With the CTS a certified success, Cadillac unwrapped a new two-seat convertible for 2004 that made everyone forget the old Allante. Called XLR, in line with the brand's adopted three-letter name scheme, it was basically a C6 Corvette engineered to Cadillac standards of quality and refinement. In fact, Team Corvette developed the XLR before working in earnest on the C6, and that experience benefited the Corvette.
The XLR was easy to dismiss as just a Caddy in Corvette clothing, but there were many key differences. For starters, the XLR design was new-school Cadillac, though a bit old news, having been accurately previewed by the Evoq concept convertible back in 1999. Also, the XLR came only as a hardtop convertible, with a power-retracting solid roof that pirouetted into the trunk like that of main rivals Mercedes SL and Lexus SC 430 (and left as little luggage space).
Other distinctions included specific suspension tuning, slightly slower steering (by GM's Magnasteer system), and 18-inch tires of slightly slimmer section. The XLR also differed in dimensions, being a bit longer, taller, slightly narrower, and some 450 pounds heavier than a ragtop C6.
And then there was the all-Cadillac powertrain. What else for the division's latest image-leader? A heavily revised "Gen II" version of the respected 4.6 Northstar V-8 boasted new cylinder heads with freer-flow ports and higher compression (10.5:1), plus a stiffer block and crank, redesigned manifolds, and "by-wire" electronic throttle control. The result was 320 bhp at 6400 rpm and 310 pound-feet of torque maxing at 4400. The only transmission was a five-speed automatic with a separate manual shift gate vs. the C6's initial four-speed automatic or available six-speed manual.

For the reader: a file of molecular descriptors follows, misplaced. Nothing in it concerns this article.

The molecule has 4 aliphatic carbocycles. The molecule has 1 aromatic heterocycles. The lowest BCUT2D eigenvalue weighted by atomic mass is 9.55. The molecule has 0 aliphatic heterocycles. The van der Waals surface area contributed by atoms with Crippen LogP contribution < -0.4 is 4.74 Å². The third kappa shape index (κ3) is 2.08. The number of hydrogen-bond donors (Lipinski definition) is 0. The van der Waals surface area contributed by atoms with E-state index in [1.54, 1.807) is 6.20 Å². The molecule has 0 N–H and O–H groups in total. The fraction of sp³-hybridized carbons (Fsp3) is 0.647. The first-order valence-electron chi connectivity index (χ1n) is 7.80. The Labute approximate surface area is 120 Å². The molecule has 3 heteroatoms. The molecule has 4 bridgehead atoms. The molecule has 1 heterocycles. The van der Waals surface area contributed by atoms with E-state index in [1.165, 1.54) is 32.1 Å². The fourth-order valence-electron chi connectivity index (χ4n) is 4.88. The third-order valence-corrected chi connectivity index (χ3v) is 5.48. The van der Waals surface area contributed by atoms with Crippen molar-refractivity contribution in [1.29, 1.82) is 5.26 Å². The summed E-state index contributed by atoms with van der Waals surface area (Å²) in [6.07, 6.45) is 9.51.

Naturally, the XLR inherited the Corvette's much-lauded "uniframe" structure. Composite body panels draped around a steel skeleton with a stiff central "backbone" section, hydroformed side rails, aluminum windshield frame, a cross-cowl magnesium reinforcing bar, and aluminum "sandwich" floors with light balsa-wood cores. Even so, the XLR was clearly a luxury tourer, not an all-out sports car. And there was nothing wrong with that -- not with 0-60 mph available in less than 6.0 seconds and sticky 0.88g skidpad acceleration.
The price was right, too. Though the initial $76,000 tab was almost twice that of a base Corvette coupe, the XLR came with most every amenity known in the automotive world: power everything, heated/cooled seats, OnStar, a navigation system, "smart" cruise control that automatically maintained a safe following distance, and Cadillac's new Keyless Access system with engine-start button and no external keylocks. The only option was satellite radio, and that became standard for 2006, along with steering-linked xenon headlamps.
How did the XLR fare with critics and buyers? Continue to the next page to find out.
For more information on Cadillac, see:
- Cadillac: Learn the history of America's premier luxury car, from 1930s classics to today's newest Cadillac models.
- Consumer Guide New Car Reviews and Prices: Road test results, photos, specifications, and prices for 2007 Cadillacs and hundreds of other new cars, trucks, minivans, and SUVs.
- 1990-1999 Cadillac: Import competition and a stale image rock once-proud Cadillac. Here's the low-down on Cadillac's come-down.